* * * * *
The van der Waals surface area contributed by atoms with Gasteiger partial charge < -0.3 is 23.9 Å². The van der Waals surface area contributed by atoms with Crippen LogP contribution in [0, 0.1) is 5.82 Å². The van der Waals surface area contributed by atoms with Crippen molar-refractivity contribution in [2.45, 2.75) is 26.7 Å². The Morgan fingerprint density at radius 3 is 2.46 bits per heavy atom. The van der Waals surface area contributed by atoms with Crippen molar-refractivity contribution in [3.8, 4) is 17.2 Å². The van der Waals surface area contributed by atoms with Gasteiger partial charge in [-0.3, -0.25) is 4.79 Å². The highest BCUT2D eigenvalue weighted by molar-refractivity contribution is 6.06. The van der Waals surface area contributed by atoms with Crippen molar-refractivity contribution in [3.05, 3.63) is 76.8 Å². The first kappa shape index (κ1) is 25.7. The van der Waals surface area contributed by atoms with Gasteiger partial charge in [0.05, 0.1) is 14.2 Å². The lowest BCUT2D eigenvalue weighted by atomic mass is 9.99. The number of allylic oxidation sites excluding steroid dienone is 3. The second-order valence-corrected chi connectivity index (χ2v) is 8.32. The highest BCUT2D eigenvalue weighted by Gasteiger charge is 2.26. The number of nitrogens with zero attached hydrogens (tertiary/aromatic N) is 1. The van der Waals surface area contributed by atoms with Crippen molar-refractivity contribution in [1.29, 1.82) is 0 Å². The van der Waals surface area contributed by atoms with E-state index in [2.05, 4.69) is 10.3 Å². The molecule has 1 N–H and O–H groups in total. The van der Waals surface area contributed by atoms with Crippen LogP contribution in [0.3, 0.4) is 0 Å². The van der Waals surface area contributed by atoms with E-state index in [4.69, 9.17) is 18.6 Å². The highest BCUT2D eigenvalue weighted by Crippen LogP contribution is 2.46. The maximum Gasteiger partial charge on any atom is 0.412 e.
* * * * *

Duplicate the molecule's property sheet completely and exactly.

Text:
The van der Waals surface area contributed by atoms with Gasteiger partial charge < -0.3 is 23.9 Å². The van der Waals surface area contributed by atoms with Crippen LogP contribution in [0, 0.1) is 5.82 Å². The van der Waals surface area contributed by atoms with Crippen molar-refractivity contribution in [2.45, 2.75) is 26.7 Å². The Morgan fingerprint density at radius 3 is 2.46 bits per heavy atom. The van der Waals surface area contributed by atoms with Crippen molar-refractivity contribution in [3.8, 4) is 17.2 Å². The van der Waals surface area contributed by atoms with Gasteiger partial charge in [-0.3, -0.25) is 4.79 Å². The highest BCUT2D eigenvalue weighted by molar-refractivity contribution is 6.06. The van der Waals surface area contributed by atoms with Crippen molar-refractivity contribution in [3.05, 3.63) is 76.8 Å². The first kappa shape index (κ1) is 25.7. The van der Waals surface area contributed by atoms with Gasteiger partial charge in [0.05, 0.1) is 14.2 Å². The lowest BCUT2D eigenvalue weighted by atomic mass is 9.99. The number of allylic oxidation sites excluding steroid dienone is 3. The second-order valence-corrected chi connectivity index (χ2v) is 8.32. The highest BCUT2D eigenvalue weighted by Gasteiger charge is 2.26. The number of nitrogens with zero attached hydrogens (tertiary/aromatic N) is 1. The van der Waals surface area contributed by atoms with Crippen molar-refractivity contribution in [1.29, 1.82) is 0 Å². The van der Waals surface area contributed by atoms with E-state index in [2.05, 4.69) is 10.3 Å². The molecule has 1 N–H and O–H groups in total. The van der Waals surface area contributed by atoms with Crippen LogP contribution in [0.3, 0.4) is 0 Å². The van der Waals surface area contributed by atoms with E-state index in [4.69, 9.17) is 18.6 Å². The highest BCUT2D eigenvalue weighted by Crippen LogP contribution is 2.46. The maximum Gasteiger partial charge on any atom is 0.412 e.